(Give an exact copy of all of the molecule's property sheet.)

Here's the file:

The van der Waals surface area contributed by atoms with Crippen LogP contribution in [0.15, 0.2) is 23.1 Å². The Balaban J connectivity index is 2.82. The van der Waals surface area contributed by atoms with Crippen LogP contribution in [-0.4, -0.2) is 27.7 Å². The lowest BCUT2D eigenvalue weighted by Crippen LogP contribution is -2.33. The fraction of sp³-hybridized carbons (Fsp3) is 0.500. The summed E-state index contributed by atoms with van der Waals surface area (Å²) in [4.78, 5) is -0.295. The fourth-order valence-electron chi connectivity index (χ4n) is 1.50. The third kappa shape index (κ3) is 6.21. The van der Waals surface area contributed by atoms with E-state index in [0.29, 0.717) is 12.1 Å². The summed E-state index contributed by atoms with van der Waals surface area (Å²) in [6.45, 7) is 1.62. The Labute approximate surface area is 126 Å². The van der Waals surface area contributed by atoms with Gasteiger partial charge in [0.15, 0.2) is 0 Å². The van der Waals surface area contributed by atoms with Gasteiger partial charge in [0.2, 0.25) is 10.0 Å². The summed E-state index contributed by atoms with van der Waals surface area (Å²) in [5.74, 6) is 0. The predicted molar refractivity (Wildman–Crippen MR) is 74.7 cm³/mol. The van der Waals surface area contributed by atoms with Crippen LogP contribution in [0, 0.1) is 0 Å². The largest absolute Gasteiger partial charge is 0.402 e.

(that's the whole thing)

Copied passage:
The van der Waals surface area contributed by atoms with Crippen LogP contribution in [0.15, 0.2) is 23.1 Å². The Balaban J connectivity index is 2.82. The van der Waals surface area contributed by atoms with Crippen LogP contribution in [-0.4, -0.2) is 27.7 Å². The lowest BCUT2D eigenvalue weighted by Crippen LogP contribution is -2.33. The fraction of sp³-hybridized carbons (Fsp3) is 0.500. The summed E-state index contributed by atoms with van der Waals surface area (Å²) in [4.78, 5) is -0.295. The fourth-order valence-electron chi connectivity index (χ4n) is 1.50. The third kappa shape index (κ3) is 6.21. The van der Waals surface area contributed by atoms with E-state index in [0.29, 0.717) is 12.1 Å². The summed E-state index contributed by atoms with van der Waals surface area (Å²) in [6.45, 7) is 1.62. The Labute approximate surface area is 126 Å². The van der Waals surface area contributed by atoms with Gasteiger partial charge in [0.15, 0.2) is 0 Å². The van der Waals surface area contributed by atoms with Gasteiger partial charge in [0.2, 0.25) is 10.0 Å². The summed E-state index contributed by atoms with van der Waals surface area (Å²) in [5.74, 6) is 0. The predicted molar refractivity (Wildman–Crippen MR) is 74.7 cm³/mol. The van der Waals surface area contributed by atoms with Crippen LogP contribution in [0, 0.1) is 0 Å². The largest absolute Gasteiger partial charge is 0.402 e.